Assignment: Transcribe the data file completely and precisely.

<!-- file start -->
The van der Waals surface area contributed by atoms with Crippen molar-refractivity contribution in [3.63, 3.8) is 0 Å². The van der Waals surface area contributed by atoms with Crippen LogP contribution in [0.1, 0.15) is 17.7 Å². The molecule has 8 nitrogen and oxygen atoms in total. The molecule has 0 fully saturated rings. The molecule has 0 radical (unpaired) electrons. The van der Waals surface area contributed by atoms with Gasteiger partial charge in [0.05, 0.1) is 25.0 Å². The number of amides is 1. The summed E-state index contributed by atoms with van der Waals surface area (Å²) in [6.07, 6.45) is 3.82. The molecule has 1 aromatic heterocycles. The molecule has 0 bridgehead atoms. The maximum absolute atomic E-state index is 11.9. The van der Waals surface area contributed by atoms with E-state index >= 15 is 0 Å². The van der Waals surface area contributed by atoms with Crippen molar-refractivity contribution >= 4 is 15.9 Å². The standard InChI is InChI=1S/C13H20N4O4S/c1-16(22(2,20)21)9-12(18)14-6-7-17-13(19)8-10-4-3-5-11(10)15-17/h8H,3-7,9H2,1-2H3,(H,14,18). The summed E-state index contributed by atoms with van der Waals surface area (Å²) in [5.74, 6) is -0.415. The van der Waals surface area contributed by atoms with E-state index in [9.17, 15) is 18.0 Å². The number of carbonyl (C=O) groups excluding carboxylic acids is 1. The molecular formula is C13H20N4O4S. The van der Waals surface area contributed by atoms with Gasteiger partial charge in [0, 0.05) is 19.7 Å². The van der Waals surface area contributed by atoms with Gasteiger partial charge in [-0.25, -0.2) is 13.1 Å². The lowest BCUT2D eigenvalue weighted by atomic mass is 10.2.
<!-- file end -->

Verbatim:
The van der Waals surface area contributed by atoms with Crippen molar-refractivity contribution in [3.63, 3.8) is 0 Å². The van der Waals surface area contributed by atoms with Crippen LogP contribution in [0.1, 0.15) is 17.7 Å². The molecule has 8 nitrogen and oxygen atoms in total. The molecule has 0 fully saturated rings. The molecule has 0 radical (unpaired) electrons. The van der Waals surface area contributed by atoms with Gasteiger partial charge in [0.05, 0.1) is 25.0 Å². The number of amides is 1. The summed E-state index contributed by atoms with van der Waals surface area (Å²) in [6.07, 6.45) is 3.82. The molecule has 1 aromatic heterocycles. The molecule has 0 bridgehead atoms. The maximum absolute atomic E-state index is 11.9. The van der Waals surface area contributed by atoms with E-state index >= 15 is 0 Å². The van der Waals surface area contributed by atoms with Crippen molar-refractivity contribution >= 4 is 15.9 Å². The standard InChI is InChI=1S/C13H20N4O4S/c1-16(22(2,20)21)9-12(18)14-6-7-17-13(19)8-10-4-3-5-11(10)15-17/h8H,3-7,9H2,1-2H3,(H,14,18). The summed E-state index contributed by atoms with van der Waals surface area (Å²) in [5.74, 6) is -0.415. The van der Waals surface area contributed by atoms with E-state index in [9.17, 15) is 18.0 Å². The number of carbonyl (C=O) groups excluding carboxylic acids is 1. The molecular formula is C13H20N4O4S. The van der Waals surface area contributed by atoms with Gasteiger partial charge in [0, 0.05) is 19.7 Å². The van der Waals surface area contributed by atoms with Gasteiger partial charge in [-0.25, -0.2) is 13.1 Å². The lowest BCUT2D eigenvalue weighted by atomic mass is 10.2.